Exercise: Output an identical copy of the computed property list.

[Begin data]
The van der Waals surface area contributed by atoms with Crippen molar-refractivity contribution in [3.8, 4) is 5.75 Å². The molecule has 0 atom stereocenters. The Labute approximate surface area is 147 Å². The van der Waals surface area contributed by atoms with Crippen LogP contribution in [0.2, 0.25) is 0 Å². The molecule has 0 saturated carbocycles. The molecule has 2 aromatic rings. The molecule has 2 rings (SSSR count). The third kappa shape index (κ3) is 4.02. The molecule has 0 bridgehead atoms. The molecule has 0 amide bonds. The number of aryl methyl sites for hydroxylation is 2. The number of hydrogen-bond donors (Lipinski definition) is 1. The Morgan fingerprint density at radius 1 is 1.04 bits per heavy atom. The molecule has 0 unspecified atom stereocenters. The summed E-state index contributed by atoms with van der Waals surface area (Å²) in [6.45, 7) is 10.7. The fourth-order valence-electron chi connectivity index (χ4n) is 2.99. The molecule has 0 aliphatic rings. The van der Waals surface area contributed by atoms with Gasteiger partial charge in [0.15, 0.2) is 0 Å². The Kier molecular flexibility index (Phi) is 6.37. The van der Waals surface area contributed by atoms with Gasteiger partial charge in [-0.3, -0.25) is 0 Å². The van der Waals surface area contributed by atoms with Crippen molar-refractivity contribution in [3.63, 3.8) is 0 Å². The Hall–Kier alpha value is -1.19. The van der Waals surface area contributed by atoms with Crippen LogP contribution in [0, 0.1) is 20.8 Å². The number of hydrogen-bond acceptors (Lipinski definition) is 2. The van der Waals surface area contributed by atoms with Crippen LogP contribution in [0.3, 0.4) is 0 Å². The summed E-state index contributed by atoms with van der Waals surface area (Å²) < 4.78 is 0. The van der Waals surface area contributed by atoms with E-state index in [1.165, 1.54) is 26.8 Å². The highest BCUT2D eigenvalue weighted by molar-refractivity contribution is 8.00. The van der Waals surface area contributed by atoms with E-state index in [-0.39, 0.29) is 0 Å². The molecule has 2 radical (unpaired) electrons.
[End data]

The van der Waals surface area contributed by atoms with Crippen molar-refractivity contribution in [3.8, 4) is 5.75 Å². The molecule has 0 atom stereocenters. The Labute approximate surface area is 147 Å². The van der Waals surface area contributed by atoms with Crippen LogP contribution in [0.2, 0.25) is 0 Å². The molecule has 0 saturated carbocycles. The molecule has 2 aromatic rings. The molecule has 2 rings (SSSR count). The third kappa shape index (κ3) is 4.02. The molecule has 0 bridgehead atoms. The molecule has 0 amide bonds. The number of aryl methyl sites for hydroxylation is 2. The number of hydrogen-bond donors (Lipinski definition) is 1. The Morgan fingerprint density at radius 1 is 1.04 bits per heavy atom. The molecule has 0 unspecified atom stereocenters. The summed E-state index contributed by atoms with van der Waals surface area (Å²) in [6.45, 7) is 10.7. The fourth-order valence-electron chi connectivity index (χ4n) is 2.99. The molecule has 0 aliphatic rings. The van der Waals surface area contributed by atoms with Gasteiger partial charge in [0.15, 0.2) is 0 Å². The Kier molecular flexibility index (Phi) is 6.37. The van der Waals surface area contributed by atoms with Gasteiger partial charge in [-0.3, -0.25) is 0 Å². The van der Waals surface area contributed by atoms with Crippen molar-refractivity contribution in [3.63, 3.8) is 0 Å². The Hall–Kier alpha value is -1.19. The van der Waals surface area contributed by atoms with Crippen LogP contribution in [0, 0.1) is 20.8 Å². The number of hydrogen-bond acceptors (Lipinski definition) is 2. The van der Waals surface area contributed by atoms with Crippen LogP contribution in [0.3, 0.4) is 0 Å². The summed E-state index contributed by atoms with van der Waals surface area (Å²) < 4.78 is 0. The van der Waals surface area contributed by atoms with E-state index in [1.165, 1.54) is 26.8 Å². The highest BCUT2D eigenvalue weighted by molar-refractivity contribution is 8.00. The van der Waals surface area contributed by atoms with E-state index in [-0.39, 0.29) is 0 Å². The molecule has 2 radical (unpaired) electrons.